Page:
How you’re built, how you run, and how well you recover all affect how much of a training load you can handle.
There are many runners who are like golf carts fitted with the engine of a Ferrari Testarossa. They have the genetic enzymatic potential to develop the oxygen-carrying capacity and end-organ (i.e., muscle) oxygen-processing capabilities to become much-better-than-average, even elite distance runners. But alas, while the engine is nonpareil, the chassis is lacking, and sometimes there isn’t a lot to do about this.
People in good aerobic shape look more or less the same from a distance or even up close, but every runner is put together a little differently. Between leg-length discrepancies, unfavorable lower-leg-meets-knee (or foot) configurations, and too many other human variants to name, it seems likely that for the majority of runners, running volume is ultimately limited by the sheer effects of biomechanical stress on their bodies.
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One thing to note is that what may feel like a permanent blockade to running more may really be a temporary ceiling resulting not from true structural limitations, but from muscle breakdown and attendant soreness. The amount of running that had me feeling as if I’d been put through a farm combine at age 20 seemed like a modest total a decade hence. But muscle soreness and fatigue can be readily distinguished from frank injury, a clear propensity toward certain overuse injuries, and chronic problems that clearly spell a need for volume moderation.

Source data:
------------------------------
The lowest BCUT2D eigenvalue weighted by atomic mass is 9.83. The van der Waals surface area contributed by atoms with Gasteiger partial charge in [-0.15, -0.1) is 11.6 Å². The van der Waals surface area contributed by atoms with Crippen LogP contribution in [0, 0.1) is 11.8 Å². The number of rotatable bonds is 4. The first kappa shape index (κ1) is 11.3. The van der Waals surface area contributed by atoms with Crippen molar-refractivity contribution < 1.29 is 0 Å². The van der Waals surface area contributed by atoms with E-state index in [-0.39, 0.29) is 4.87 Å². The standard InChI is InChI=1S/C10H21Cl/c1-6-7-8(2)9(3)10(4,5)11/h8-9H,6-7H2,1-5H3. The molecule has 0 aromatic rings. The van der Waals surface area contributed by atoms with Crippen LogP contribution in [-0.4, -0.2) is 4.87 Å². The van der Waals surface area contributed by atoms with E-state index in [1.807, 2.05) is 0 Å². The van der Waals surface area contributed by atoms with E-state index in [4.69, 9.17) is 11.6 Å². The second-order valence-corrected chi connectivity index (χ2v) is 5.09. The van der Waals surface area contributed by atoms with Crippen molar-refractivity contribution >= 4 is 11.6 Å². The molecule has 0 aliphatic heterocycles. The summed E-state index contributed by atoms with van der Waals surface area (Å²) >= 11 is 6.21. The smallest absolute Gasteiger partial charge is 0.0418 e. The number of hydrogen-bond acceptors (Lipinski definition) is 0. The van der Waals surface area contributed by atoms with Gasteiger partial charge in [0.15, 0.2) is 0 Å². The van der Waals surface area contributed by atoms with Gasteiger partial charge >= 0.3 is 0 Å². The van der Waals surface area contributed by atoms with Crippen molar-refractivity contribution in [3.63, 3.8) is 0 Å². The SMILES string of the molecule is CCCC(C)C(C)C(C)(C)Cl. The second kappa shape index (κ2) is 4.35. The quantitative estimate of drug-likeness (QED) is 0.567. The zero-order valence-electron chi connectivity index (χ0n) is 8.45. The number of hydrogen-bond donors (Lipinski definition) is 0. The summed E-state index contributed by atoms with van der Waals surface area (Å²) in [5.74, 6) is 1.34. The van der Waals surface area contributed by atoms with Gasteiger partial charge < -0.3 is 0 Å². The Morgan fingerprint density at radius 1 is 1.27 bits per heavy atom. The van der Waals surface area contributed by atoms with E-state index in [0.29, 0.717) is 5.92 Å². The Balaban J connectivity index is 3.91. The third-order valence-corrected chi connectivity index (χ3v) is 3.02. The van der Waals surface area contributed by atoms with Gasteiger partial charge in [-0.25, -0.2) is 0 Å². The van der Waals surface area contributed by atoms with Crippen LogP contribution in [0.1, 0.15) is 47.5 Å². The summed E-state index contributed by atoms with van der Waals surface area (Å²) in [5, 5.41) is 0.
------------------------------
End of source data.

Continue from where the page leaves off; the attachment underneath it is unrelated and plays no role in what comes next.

Obviously, this distinction takes time to clarify; someone who suffers a tibial stress fracture while running 40 miles a week on asphalt at age 25 may or may not be able to eventually maintain or increase this workload by switching surfaces some or all of the time (something that is beneficial regardless of tendency toward injury); the stress fracture may turn out to be “one of those things” that never recurs or it may herald the onset of a pattern. There’s just no way to tell in advance how well your body is likely to bear the burden of increased demands once a runner has reached a comfortable plateau and is prepared to move forward.